S648 - AS Literature: Stories of Ourselves (2019/20/21)

  • Ciclo: 2019
  • Nivel: Secondary
  • Idioma: Inglés
  • Estado: Terminado
  • Lugar: ESSARP
  • Capacitador/es: Florencia Perduca

El curso elegido no admite nuevas inscripciones

Colegios Afiliados No arancelado

Centros de Examen ARS 3200.00

No afiliados ARS 3200.00

Imprimir curso


Sesiones Fechas Inicia Termina
1 08 Aug 2019 05:30 PM 08:30 PM
2 22 Aug 2019 05:30 PM 08:30 PM
3 05 Sep 2019 05:30 PM 08:30 PM
4 26 Sep 2019 05:30 PM 08:30 PM


Florencia Perduca

Florencia Perduca, Graduate Teacher of English and Literary Translator from I. E. S en Lenguas Vivas "J. R. Fernández", MA in Literary Linguistics (University of Nottingham), is an ESSARP course coordinator specialised in Literatures in Englishes, Postcolonial Theory and Border Literacy. She teaches Literature in Englishes at I.E.S. en Lenguas Vivas "Juan Ramón Fernandez", and ISP "Joaquín V Gonzalez", Cultural Studies at ENS en Lenguas Vivas "Sofía E. Broquen de Spangenberg", Postcolonial and Border Literatures at Licenciatura en Lengua Inglesa, Universidad Nacional del Litoral and Latin American Studies at UCA. She has been teaching IGCSE and AS Language and Literature at various schools. She has led research projects on Intercultural Awareness and Border Literacy and has designed literary and intercultural resource materials.


AS Literature and Language teachers interested in working with both canonical and non-canonical texts from a literary linguistic perspective


- To promote a context-based approach to the reading of texts which lend themselves to exploring Literatures in Englishes.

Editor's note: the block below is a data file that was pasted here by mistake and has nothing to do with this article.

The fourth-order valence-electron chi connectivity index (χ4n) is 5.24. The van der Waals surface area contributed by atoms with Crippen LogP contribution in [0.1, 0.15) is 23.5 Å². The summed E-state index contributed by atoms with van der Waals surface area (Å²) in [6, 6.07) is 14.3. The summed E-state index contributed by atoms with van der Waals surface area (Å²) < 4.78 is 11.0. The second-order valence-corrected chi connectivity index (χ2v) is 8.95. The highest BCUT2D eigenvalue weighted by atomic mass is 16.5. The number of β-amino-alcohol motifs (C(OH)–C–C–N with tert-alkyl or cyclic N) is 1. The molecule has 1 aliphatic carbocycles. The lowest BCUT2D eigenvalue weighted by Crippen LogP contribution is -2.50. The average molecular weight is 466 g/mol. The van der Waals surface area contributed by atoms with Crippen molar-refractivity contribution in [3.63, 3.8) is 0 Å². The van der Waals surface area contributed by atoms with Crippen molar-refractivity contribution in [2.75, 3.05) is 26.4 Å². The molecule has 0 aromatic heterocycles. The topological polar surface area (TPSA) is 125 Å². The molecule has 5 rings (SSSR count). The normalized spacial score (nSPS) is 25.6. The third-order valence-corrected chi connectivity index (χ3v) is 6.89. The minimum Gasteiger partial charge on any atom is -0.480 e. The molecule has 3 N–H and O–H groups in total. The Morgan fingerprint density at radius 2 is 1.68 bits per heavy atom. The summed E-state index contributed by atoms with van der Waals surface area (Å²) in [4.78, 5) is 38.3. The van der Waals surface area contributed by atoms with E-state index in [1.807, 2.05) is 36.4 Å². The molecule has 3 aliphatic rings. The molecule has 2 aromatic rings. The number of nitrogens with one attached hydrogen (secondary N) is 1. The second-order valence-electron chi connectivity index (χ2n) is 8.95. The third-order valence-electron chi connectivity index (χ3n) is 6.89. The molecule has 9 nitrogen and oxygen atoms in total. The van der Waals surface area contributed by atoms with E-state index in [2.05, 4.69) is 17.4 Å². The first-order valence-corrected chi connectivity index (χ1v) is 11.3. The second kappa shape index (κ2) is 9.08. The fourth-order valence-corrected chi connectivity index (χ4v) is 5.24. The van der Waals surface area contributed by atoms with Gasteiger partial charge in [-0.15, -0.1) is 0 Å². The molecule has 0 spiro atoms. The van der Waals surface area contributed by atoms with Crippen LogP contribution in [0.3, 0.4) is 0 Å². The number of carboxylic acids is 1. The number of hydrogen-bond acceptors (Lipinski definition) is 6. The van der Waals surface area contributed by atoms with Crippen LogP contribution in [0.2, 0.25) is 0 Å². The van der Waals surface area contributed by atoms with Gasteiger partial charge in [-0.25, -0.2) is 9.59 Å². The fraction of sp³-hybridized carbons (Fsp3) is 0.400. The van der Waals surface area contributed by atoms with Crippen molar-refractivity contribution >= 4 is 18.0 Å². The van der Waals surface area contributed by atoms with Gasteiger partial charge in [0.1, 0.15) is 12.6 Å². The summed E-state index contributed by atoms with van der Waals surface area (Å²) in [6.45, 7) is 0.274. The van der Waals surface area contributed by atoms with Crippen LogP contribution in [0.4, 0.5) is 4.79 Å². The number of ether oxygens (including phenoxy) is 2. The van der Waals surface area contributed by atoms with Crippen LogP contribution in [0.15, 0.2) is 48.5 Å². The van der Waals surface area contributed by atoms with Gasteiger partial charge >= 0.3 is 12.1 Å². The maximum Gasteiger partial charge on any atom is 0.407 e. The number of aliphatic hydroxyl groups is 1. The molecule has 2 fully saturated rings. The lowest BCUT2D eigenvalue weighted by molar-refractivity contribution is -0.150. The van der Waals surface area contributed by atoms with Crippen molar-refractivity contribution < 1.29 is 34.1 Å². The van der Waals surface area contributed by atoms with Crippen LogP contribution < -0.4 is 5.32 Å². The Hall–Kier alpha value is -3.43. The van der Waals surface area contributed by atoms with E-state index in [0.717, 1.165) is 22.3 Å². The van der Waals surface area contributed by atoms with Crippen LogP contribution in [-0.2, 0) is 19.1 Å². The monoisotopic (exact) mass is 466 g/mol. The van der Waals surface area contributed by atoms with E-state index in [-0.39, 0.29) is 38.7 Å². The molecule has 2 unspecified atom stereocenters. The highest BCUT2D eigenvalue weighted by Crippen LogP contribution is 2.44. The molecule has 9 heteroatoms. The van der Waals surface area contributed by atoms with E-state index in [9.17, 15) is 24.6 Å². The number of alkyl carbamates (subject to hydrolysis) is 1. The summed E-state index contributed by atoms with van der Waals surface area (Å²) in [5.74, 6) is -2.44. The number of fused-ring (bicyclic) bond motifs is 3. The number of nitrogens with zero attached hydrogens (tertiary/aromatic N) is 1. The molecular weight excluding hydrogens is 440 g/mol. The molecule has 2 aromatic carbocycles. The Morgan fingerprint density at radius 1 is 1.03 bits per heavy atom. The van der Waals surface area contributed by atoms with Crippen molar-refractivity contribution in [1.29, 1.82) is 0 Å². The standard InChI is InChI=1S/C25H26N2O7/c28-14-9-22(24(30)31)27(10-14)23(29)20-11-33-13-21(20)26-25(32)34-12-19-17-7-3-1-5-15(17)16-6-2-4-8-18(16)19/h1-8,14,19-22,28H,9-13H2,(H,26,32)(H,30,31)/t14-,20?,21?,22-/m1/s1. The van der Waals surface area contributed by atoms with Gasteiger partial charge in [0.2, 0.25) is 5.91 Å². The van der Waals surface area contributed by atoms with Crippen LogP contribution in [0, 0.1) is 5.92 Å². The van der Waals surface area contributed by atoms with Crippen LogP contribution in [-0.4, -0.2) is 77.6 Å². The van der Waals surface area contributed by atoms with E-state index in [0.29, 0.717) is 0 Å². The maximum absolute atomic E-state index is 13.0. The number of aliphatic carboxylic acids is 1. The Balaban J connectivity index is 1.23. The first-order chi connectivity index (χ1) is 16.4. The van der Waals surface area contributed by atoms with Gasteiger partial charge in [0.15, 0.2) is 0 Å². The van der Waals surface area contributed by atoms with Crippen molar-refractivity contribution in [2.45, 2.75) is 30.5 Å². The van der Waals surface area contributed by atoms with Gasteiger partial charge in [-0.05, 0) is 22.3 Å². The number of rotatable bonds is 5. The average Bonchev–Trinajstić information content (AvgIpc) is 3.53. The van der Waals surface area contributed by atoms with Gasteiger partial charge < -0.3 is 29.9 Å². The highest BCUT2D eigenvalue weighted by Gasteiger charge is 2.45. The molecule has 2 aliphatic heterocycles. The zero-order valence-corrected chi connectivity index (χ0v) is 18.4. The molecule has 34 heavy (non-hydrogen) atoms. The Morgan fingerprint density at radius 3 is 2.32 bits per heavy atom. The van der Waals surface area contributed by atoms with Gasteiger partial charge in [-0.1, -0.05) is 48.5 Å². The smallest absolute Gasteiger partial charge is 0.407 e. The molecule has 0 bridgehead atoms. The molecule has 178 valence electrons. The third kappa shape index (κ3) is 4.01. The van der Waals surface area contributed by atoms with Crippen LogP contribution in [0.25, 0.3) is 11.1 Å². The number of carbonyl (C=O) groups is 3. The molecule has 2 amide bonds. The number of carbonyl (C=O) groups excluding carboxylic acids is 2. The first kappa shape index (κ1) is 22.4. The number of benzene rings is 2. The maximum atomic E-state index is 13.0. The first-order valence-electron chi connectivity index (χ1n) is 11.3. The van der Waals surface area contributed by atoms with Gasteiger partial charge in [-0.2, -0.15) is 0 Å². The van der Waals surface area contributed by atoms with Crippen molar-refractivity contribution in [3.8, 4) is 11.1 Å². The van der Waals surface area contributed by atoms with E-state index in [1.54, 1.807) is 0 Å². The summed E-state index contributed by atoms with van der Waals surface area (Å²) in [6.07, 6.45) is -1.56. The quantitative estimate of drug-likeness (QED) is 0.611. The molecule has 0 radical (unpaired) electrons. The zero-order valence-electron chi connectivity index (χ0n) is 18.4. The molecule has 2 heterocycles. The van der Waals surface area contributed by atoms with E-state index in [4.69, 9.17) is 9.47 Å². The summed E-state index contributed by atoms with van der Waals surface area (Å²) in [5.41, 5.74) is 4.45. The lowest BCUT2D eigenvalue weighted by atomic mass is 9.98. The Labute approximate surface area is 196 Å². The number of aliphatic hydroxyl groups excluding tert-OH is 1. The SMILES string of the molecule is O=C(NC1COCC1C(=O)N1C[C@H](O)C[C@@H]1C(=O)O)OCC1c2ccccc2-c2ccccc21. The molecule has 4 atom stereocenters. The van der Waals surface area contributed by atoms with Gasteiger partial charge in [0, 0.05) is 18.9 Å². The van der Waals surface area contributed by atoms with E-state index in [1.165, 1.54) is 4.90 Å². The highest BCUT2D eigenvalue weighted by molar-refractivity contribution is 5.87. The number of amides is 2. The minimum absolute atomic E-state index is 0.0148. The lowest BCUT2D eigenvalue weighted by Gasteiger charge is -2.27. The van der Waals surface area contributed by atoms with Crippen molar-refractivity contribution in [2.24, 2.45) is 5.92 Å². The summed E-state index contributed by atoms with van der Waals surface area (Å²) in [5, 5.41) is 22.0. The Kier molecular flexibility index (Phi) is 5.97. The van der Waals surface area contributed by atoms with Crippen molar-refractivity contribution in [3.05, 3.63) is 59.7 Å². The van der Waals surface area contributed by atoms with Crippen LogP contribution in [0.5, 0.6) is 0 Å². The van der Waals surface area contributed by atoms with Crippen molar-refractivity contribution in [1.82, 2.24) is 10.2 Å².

- To look for and build strategies to raise teachers and students’ awareness of specific cultures and their worlds of meaning.
- To prepare materials that meet AS Literature core objectives.


Set readings from the Anthology Stories of Ourselves for AS 2019.

Raymond Carver’s “Elephant”

Borden Deal’s “The Taste of Watermelon”

Arthur Conan Doyle’s “How it Happened”

Graham Greene’s “The Destructors”

Nathaniel Hawthorne’s “The Hollow of the Three Hills”

Ted Hughes’s “The Rain Horse”

V S Pritchett’s “The Fly in The Ointment”

Ahdaf Soueif’s “Sandpiper”

H G Wells’s “The Door in the Wall”

Oscar Wilde’s “The Happy Prince”

P G Wodehouse’s “The Custody of the Pumpkin”

Virginia Woolf’s “The Lady in the Looking Glass: A Reflection”

 Central themes (the present and the past; displacement; individual vs. society) and thematic threads (the motif of ‘home’ as resignifiying individual/collective identity) cutting all stories across.
 Narrative structure of the short stories.
 Symbols and motifs.
 Cultural gaps.


1) Presentation and discussion of how to approach texts from a literary linguistic perspective. 2) Each story’s/writer’s background and culture 3) Signs of identity in a text written in English 4) Guided group reflection and exchange of ideas on the main themes and issues raised by the text. 5) Reading of key extracts in the short stories and reflection on how they mean. 6) Systematisation of a literary lingustic approach to meet AS Literature requirements.


1) ASHCROFT, GRIFFITHS, TIFFIN (1989) The Empire Writes Back, London: Routledge.
2) ASHCROFT, GRIFFITHS, TIFFIN (1995) The Post- Colonial Reader, London: Routledge.
3) BOEHMER, E. (1995) Colonial and Post-Colonial Literature, Oxford: Oxford University Press.
4) GRADDOL, D. (1997) The Future of English?, London: The British Council.
5) JENKINS, C (ed.) (2009) Stories of Ourselves: The University of Cambridge International Examinations Anthology of Short Stories in English, Cambridge: Cambridge University Press.

Ingrese su número de celular

Para continuar con la inscripción deberá ingresar su número de celular.